• Massachusetts
  • New Hampshire
  • Community-based group homes

    In a group home setting, four or five individuals share a home and each resident receives treatment unique to his or her needs based on a specific treatment plan. Staff offer round-the-clock support, including assisting individuals to become as independent as possible, exercise their rights, take risks responsibly, practice self-advocacy and pro-social behavior, and work toward personal goals.

    We encourage our residents to pursue meaningful employment and recreational opportunities according to each person’s interests and strengths. These opportunities allow each individual to contribute to his or her community and gain a sense of belonging. Staff members support individuals in initiating and nurturing meaningful ties and lifelong friendships in the community.

    Community Strategies operates more than 30 group homes in Massachusetts communities including Abington, Athol, Bellingham, Brockton, Brookfield, Carver, Fitchburg, Franklin, Kingston, Leicester, Leominster, Marlborough, Medway, Middleborough, Milford, Northborough, Orange, Paxton, Templeton, Wendell, Westborough, West Boylston, Westminster, Winchendon, and Wrentham.

  • Clinical Assessment Services

    Community Strategies’ clinical department staff collaborate with each individual and his or her treatment team (program manager, staff, assistant director, guardian, service coordinator, etc.) in determining significant problem behaviors affecting the person’s quality of life. The team also identifies alternative behavior to role-model and teach the individual. Each behavior is clearly defined in a way that’s observable, measurable, and that allows everyone to agree that a positive or problem behavior took place.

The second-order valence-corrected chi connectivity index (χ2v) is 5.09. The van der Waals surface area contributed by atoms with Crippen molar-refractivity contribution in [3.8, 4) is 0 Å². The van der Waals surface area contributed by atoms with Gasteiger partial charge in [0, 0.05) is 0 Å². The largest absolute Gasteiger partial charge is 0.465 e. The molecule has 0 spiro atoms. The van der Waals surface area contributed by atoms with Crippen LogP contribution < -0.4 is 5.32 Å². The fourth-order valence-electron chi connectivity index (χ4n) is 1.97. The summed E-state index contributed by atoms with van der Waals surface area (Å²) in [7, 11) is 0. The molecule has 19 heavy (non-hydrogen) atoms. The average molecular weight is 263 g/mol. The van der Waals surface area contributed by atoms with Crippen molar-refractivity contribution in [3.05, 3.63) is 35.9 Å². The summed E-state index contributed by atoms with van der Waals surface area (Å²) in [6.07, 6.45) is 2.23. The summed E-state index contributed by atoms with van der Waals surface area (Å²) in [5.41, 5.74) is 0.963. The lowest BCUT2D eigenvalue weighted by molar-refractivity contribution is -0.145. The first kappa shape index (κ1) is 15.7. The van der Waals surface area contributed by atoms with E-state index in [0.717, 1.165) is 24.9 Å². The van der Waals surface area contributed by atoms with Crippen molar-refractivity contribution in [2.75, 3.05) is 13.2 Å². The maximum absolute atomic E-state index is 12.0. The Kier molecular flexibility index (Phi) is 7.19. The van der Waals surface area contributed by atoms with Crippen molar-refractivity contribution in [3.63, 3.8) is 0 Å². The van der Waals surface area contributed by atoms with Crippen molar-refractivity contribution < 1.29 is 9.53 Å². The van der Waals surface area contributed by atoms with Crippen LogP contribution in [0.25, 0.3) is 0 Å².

Clinicians use direct observation to gather and review data collected by direct support staff on every shift. Clinicians use this baseline data in developing treatment plans to address individuals’ problem behaviors. Ongoing assessment is data-drive and informs changes to treatment plans.

  • Meaningful Day Program Services

    Our staff members support each individual to create a daily schedule that includes development of pre-vocational skills, academic skills building, ISP/independent skills building, programmatic activities, and clinical exercises.

    Pre-vocational activities include volunteer work, resume writing, job searching, mock interviews, filling out and submitting applications, and visiting local career centers.

    Academic skills building activities include reading, writing, math, or other areas of academic interest.

    ISP-related activities are determined during an individual’s ISP meeting and are carried out in accordance with the individual’s support strategies protocol.

    Programmatic activities include house meetings; human rights training sessions; daily, weekly, and monthly planning sessions; house and room care; current events; and cultural awareness.